Start Later

The consequences of not getting enough rest are numerous and severe for teens.
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Start Later

Lack of sleep poses a lot of risks to kids’ health and well-being. Over time it may increase the risk of chronic health problems and early death, and in the shorter termaffects our thinking and memory. And this is why school should start later.

Numerous studies suggest that when kids performance in school, attendance, and other health outcomes improve. And much of that research shows that delaying school start times is an effective way to accomplish these outcomes.

The study, published December 12, 2018, in th journal Science Advances, has found that pushing back the start time of high schools by almost an hour increased the amount of sleep students got each day by more than half an hour. The study also showed that starting the school day a bit later was linked to improved academic performance and decreased sleepiness in kids. A single measure like delaying start time by almost one hour had a huge impact.

When schools start later, grades, attendance, and sleep improve. A later start time will also decrease both tardiness and first-period absences. What data does show is that across the United States, high schools and middle schools start early. According to a 2015 CDC report, as many as 93 percent of high schools and 83 percent of middle schools in the U.S. start the day before 8:30 a.m.

If the new findings are true for other schools across the country, that would mean a lot of students could be doing better in school, sleeping more, and potentially have better attendance, if school start times were later.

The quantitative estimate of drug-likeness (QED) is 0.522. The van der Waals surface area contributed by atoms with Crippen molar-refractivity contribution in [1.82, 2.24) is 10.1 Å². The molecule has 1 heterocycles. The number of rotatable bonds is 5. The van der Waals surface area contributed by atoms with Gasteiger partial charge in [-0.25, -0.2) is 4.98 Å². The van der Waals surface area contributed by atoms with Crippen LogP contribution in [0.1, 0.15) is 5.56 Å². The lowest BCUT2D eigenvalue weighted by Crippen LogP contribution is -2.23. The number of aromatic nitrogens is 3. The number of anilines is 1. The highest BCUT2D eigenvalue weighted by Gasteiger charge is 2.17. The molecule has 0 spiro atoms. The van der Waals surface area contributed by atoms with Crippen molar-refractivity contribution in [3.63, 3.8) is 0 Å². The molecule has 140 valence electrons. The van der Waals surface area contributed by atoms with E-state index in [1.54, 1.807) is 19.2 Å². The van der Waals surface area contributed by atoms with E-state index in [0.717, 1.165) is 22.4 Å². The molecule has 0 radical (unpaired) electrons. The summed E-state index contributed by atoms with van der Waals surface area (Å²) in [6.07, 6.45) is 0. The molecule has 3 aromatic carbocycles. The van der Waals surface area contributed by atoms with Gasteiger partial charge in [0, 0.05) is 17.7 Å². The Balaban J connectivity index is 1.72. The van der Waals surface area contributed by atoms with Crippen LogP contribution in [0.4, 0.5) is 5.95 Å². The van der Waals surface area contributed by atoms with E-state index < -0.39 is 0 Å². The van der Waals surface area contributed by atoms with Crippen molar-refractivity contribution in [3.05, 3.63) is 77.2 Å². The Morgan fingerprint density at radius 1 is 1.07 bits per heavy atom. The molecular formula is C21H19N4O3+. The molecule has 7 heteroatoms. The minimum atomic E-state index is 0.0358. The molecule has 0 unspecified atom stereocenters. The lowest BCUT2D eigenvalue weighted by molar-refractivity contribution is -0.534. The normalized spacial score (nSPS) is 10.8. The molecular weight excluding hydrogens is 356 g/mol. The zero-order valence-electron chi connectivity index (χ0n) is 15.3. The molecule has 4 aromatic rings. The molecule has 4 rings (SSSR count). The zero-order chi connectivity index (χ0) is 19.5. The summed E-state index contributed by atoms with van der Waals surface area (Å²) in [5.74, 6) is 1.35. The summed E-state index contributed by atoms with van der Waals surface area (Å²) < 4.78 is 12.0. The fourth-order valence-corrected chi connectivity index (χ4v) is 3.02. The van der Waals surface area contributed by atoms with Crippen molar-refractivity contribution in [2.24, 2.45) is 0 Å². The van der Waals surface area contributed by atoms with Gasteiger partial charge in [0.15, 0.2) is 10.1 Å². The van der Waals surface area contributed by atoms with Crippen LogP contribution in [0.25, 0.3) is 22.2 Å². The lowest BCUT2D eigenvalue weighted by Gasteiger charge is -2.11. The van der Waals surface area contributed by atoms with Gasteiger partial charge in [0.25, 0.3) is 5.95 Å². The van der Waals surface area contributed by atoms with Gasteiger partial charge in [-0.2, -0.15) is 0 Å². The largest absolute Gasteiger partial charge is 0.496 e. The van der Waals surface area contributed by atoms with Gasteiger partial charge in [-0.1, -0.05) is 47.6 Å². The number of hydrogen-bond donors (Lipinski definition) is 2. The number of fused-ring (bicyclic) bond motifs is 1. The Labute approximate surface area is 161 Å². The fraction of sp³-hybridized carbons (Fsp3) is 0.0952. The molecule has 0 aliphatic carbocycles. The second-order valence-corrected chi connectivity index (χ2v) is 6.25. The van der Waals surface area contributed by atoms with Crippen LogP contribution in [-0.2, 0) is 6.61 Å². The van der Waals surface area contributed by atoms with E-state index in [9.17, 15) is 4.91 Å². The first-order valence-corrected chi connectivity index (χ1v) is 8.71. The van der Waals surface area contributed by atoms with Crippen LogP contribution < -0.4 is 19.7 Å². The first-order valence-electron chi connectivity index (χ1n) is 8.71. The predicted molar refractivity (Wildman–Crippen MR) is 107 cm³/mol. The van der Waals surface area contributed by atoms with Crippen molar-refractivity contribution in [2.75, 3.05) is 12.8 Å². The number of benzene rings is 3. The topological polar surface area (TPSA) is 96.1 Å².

The consequences of not getting enough rest are numerous and severe for teens. Kids who don’t get enough sleep are at increased risk of obesity, depression, and unhealthy behaviors such as drinking, smoking, and using drugs; they are also more likely to have problems with mood, behavior, and attention, and perform poorly at school, according to the CDC.

Many kids have busy schedules and their days are full, so they need proper rest to function. The American Academy of Sleep Medicine (AASM) recommends that kids ages 13 to 18 regularly sleep 8 to 10 hours per night for optimal health; but according to the a staggering 73 percent of high schoolers do not get enough sleep on school nights.

This is just my opinion, but I think if schools started just one hour later, you’d see massive changes in mood, better self-esteem, less anxiety, and less depression. And you may also see improved teacher job satisfaction as they face more attentive and awake kids who are ready to learn. Sounds like a win-win situation to me.